The second approach was accepted.
Manufacturing, Assembly, and Implementation of Selected Design
During preliminary testing, it was determined that the main engineering problems would be: (1) limiting the force of the mechanism, and (2) determining the best way to attach an appropriate weight so that the release point would allow energy to be converted into forward propulsion as efficiently as possible. In that regard, string with attached metal hooks was used to hold back the trapping bar at the halfway position and a slipknot was used to permit the activation and release of the bar. A small piece of tin was added to the middle of the horizontal segment of the trapping bar and positioned at an appropriate angle to launch a small weight backwards.
Testing, Evaluation, and Conclusion
Testing the selected design revealed the importance of limiting the energy and speed of the trapping bar, mainly to launch the weight backwards instead of upward, but also to limit the shock transmitted to the entire device.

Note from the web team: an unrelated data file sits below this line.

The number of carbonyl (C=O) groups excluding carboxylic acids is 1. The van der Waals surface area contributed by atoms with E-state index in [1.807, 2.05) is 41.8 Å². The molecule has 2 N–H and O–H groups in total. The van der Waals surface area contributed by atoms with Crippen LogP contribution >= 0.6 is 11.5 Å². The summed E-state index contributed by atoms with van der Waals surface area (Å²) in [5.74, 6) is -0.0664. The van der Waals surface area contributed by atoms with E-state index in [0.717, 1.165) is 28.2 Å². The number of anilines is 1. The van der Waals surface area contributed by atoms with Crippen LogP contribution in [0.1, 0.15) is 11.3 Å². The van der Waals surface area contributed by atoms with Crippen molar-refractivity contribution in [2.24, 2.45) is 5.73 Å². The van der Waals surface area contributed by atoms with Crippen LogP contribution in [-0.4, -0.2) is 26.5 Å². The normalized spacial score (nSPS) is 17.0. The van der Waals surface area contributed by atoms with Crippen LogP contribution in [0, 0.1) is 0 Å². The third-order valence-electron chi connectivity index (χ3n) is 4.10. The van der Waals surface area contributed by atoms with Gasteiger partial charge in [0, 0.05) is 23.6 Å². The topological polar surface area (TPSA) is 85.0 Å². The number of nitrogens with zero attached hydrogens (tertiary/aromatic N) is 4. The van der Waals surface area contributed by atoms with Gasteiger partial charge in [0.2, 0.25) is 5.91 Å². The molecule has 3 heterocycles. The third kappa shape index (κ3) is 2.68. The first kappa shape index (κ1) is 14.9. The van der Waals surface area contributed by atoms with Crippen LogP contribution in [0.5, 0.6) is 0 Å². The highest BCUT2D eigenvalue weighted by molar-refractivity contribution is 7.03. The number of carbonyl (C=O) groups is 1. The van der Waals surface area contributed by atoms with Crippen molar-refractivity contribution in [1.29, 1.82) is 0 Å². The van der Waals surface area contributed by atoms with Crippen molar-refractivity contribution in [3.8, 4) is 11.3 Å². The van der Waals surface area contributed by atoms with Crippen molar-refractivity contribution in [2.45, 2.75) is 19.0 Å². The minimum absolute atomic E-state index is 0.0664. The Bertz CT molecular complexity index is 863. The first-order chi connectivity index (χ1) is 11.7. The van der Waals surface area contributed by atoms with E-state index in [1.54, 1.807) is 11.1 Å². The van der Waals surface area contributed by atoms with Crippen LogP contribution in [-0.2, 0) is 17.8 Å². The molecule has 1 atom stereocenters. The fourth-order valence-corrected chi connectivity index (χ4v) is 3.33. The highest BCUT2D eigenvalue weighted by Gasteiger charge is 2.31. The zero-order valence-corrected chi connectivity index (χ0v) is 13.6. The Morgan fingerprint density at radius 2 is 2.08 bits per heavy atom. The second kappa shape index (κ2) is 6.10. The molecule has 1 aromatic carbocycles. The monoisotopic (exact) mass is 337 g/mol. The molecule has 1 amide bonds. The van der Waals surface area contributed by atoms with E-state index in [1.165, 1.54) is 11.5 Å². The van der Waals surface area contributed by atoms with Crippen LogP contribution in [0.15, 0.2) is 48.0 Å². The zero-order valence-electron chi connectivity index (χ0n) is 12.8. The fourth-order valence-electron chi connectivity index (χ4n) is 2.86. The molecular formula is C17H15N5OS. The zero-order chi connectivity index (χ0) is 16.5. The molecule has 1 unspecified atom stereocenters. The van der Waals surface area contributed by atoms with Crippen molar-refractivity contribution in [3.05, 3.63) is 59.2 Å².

To further stabilize the device, a weight was also attached to under surface with sufficient ground clearance not to interfere with movement. Notches were cut into the to rear corners of the device and string looped across underneath, emerging from each side; the two sides of the string were tied together to a loop in a small hook used to hold the trapping bar under tension at the vertical position. The bar was released by gently pulling a slipknot holding back the hook. By testing different weights in the tin release platform, the experimenter was able to achieve reasonable consistency of the release point. Ultimately, the device proved that the principle of propulsion was valid but incapable of producing sufficient propulsion to traverse.